My favourite word from the Portuguese language (or, in fact, any language) is 'Saudade'. Although there is no direct translation to English, it can be described as 'a deep emotional state of nostalgic or profound melancholic longing for an absent something or someone that one cares for and/or loves but will probably never get back'.

I would describe Fado as being the musical equivalent of this word.

With performers singing mournful melodies about love, pain, loss and the injustice of society. Fado started to become prominent in Lisbon in the early 19th century, particularly in the poorer neighbourhoods of Alfama, Mouraria and Bairro Alto (although it is thought to have much earlier Afro-Brazilian origins).

There are two main styles of Fado - Lisbon and Coimbra - and distinct differences between them. Lisbon Fado is the original and more well-known version. Originating from contexts of marginality and transgression, it was associated with those from lower social and economic classes and generally performed in pubs, cafes, and brothels by either a male or female solo vocalist accompanied by a portuguese guitarist. Performances often featured improvisation, with lyrics describing the harsh realities of daily life and little hope for better times.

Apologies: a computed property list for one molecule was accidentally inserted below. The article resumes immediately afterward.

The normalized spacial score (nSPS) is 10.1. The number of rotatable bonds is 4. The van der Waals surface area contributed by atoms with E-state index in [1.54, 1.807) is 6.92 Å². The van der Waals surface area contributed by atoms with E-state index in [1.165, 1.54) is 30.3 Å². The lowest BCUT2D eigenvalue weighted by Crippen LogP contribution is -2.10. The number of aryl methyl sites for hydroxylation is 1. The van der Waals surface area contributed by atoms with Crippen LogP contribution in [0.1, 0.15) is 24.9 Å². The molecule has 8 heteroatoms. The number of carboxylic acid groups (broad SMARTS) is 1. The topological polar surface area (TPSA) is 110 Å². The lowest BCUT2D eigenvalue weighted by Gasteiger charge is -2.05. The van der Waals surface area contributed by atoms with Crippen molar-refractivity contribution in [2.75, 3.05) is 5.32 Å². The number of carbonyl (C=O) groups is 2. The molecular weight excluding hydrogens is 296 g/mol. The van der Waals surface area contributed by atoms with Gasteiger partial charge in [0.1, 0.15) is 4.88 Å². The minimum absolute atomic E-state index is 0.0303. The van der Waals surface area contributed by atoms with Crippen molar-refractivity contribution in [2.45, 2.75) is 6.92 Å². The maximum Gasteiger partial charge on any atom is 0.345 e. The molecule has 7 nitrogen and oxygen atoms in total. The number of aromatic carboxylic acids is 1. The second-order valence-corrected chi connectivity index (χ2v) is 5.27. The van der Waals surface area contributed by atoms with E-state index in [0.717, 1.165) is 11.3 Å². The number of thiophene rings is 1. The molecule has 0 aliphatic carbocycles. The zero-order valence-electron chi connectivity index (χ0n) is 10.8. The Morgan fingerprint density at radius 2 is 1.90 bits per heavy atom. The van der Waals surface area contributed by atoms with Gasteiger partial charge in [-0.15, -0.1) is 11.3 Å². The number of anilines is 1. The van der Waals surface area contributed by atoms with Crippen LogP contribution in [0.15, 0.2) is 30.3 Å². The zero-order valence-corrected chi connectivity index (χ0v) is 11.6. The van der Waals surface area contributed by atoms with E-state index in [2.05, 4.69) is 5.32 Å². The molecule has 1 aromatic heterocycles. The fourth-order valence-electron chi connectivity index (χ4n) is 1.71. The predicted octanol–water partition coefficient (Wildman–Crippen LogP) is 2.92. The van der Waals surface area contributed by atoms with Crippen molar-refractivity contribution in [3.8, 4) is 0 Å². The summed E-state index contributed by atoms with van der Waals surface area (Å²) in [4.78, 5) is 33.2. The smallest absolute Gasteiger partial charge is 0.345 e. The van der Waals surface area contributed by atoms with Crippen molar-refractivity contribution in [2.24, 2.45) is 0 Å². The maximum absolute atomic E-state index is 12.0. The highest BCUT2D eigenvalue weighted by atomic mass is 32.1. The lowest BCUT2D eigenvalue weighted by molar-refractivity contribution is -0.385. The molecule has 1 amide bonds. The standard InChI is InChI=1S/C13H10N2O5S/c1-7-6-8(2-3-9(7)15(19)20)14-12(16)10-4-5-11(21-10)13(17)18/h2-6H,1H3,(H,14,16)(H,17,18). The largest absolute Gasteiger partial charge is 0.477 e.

Coimbra Fado is associated with the academic traditions of the University of Coimbra, and historically appeals to the more privileged classes. It is sung only by males who wear the traditional academic wardrobe consisting of dark robes, capes, and leggings. They routinely rehearse before each performance and usually sing on the streets or in the city square at night, with song content generally featuring themes of finding hope in the face of adversity

Maria Severa, a tavern singer from Lisbon's Alfama district, became the first famous Fadista (singer of fado) in the 1830s and is credited with increasing the popularity of the genre. Singing of real-life struggles in the mournful manner that was typical of Lisbon-style Fado, she wore a dark shawl during her performances which many future generations of female fadistas adopted.

In the early 20th century, Fado was then brought to the World stage by Amalia Rodrigues who was dubbed the 'Rainha do Fado' (Queen of Fado) and 'The Voice of Portugal'. She became the main inspiration for contemporary and modern Fado, receiving over 40 honours and awards for her music and playing for various Monarchs and World leaders. When she died in 1999, Portugal observed three days of official mourning and she was given a state funeral, with her remains being interred in Lisbon's National Pantheon.

Fado is felt,

not understood,

nor explained.


The growth of the sound-recording industry in the mid 20th century contributed to the genre becoming more 'polished' and, as a result, it lost many of its improvisational elements. During this time Fado's popularity began to wane a little, however the past two decades have seen a renewed interest with modern artists expanding the traditional guitar accompaniment to include various other instruments such as piano, violin, and accordion, while also exploring new ways to blend Fado with other genres.